Denver, CO

Denver fire, park rangers may add mental health clinicians

David Heitz

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WellPower

By David Heitz / NewsBreak Denver

(Denver, Colo.) A $2.8 million grant from Caring for Denver Foundation will pay for three additional mental health clinicians in the fire department and park rangers program.

The clinicians will be part of Denver’s co-responder program, which already serves the police department. With the program, licensed mental health clinicians from WellPower, formerly Mental Health Center Denver, respond to calls for service involving people with mental health emergencies. Those who encounter clinicians as part of the co-responder program receive case management.

According to a memo by city staff to the City Council, the positions will “reduce dependency on, unnecessary use of Denver’s formal crisis response services, reduce unnecessary hospitalization and reduce entry/recidivism into the criminal justice system for those with mental health and substance misuse needs.”

The council will vote Monday whether to accept the grant..

Program addresses mental health

According to the WellPower website, the program aims to:

  • Reduce the number of people with mental health issues in jail.
  • Improve information sharing and coordination across systems and service providers.
  • Reduce costs related to people with mental or behavioral health concerns, including emergency services.

Co-responders at airport, RTD, Auraria campus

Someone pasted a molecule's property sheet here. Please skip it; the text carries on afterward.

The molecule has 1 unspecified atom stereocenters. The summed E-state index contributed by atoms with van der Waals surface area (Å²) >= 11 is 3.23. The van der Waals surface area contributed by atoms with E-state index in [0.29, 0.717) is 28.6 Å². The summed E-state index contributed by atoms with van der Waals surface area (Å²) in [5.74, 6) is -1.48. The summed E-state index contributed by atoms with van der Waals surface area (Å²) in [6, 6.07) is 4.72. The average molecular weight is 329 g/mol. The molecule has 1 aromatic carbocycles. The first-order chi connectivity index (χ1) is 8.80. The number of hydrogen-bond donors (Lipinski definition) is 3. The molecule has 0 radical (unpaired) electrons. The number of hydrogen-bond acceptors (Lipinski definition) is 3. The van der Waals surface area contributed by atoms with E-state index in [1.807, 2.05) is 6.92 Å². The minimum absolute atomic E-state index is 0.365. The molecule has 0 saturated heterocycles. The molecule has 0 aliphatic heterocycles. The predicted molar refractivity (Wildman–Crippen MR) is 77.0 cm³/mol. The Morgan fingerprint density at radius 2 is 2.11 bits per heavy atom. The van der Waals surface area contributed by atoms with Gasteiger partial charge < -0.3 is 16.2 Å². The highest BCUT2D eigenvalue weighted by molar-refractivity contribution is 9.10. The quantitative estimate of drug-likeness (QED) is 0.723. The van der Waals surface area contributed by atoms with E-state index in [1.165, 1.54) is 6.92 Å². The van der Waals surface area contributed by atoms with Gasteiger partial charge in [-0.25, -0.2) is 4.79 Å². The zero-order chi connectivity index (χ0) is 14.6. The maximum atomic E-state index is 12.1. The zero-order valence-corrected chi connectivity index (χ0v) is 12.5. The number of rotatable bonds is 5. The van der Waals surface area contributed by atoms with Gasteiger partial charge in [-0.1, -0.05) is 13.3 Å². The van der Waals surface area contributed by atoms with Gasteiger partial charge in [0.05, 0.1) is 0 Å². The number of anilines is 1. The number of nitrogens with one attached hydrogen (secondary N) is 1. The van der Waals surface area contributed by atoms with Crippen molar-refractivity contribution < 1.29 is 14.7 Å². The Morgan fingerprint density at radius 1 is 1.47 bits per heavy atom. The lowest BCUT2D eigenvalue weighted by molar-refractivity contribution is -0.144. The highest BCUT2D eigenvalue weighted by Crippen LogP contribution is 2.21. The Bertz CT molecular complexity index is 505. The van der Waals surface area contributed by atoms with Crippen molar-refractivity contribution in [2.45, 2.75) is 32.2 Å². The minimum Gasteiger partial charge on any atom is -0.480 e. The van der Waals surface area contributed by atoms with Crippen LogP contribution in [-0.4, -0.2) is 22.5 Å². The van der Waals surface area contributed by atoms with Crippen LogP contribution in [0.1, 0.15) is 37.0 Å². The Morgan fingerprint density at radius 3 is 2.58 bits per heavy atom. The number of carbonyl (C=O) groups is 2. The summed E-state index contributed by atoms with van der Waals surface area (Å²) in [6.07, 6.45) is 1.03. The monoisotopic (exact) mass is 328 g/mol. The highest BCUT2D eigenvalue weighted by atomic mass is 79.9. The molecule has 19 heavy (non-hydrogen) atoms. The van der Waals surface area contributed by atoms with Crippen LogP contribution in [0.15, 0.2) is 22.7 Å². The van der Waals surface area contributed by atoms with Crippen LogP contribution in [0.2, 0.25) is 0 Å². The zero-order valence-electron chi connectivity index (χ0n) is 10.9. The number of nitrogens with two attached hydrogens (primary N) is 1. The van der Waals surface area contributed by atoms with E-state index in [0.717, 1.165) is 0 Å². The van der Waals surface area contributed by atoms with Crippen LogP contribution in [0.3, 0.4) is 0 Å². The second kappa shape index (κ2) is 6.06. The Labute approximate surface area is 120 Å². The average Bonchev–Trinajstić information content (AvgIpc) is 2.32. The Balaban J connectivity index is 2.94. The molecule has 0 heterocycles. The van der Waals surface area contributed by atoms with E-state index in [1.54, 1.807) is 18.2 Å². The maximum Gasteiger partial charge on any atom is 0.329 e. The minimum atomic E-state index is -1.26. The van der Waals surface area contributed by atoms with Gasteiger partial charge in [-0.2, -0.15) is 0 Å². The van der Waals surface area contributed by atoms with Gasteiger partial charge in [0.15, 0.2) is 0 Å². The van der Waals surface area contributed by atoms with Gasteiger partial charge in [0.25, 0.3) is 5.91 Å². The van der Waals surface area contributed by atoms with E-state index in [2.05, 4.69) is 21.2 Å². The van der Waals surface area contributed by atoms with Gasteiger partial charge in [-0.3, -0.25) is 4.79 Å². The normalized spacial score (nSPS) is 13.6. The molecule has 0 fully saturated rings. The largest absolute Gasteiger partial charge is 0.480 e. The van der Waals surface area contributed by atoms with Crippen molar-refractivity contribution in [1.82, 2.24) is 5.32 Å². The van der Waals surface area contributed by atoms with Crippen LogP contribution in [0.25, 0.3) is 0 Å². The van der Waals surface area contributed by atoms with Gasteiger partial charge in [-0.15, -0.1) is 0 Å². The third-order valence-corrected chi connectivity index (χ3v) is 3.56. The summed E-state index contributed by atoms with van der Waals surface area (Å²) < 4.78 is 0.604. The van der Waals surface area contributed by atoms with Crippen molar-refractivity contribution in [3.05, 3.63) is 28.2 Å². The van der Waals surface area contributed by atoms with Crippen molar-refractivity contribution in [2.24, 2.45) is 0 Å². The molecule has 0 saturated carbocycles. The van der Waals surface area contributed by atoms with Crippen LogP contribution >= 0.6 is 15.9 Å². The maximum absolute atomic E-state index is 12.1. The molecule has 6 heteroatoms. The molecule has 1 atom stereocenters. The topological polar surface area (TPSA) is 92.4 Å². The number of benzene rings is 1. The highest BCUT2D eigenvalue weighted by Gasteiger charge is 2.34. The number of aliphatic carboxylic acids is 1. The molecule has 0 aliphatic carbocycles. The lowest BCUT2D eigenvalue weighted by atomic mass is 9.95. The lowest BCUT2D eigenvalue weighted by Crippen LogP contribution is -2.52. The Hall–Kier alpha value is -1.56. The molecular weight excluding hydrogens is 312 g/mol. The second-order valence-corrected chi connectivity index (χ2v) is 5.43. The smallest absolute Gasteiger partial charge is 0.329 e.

The co-responder program also partners with RTD, Denver Sheriff’s Department, Auraria Campus and Denver International Airport. “Crisis can take many forms and is defined uniquely by the individual,” according to WellPower’s co-responder website.Clinicians and officers collaborate to provide treatment in a format that best decreases current stressors and replaces them with long term community-based supports.”

No arrests 98 percent of the time

According to WellPower, of all encounters made:

· Ninety-eight percent did not result in arrest.

· Ninety-seven percent did not receive a ticket.

· Clinicians recommended two-thirds for mental health treatment.

· Thirteen percent received recommendations for substance abuse treatment.

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I've been in the news business 35 years, spending much of my career in editing roles at local newspapers in Los Angeles, Detroit, and the Quad-Cities of Illinois and Iowa. Upon moving to Denver in 2018, I began experiencing severe mental illness due to several traumatic experiences. I became homeless on the street for about a year before spending time in the state mental hospital. I am living proof that people can rebound from mental illness with proper treatment, even after experiencing homelessness. I consider myself a lucky guy to live in a great place like Denver. I hope my writing reflects the passion I have for living here.

Denver, CO
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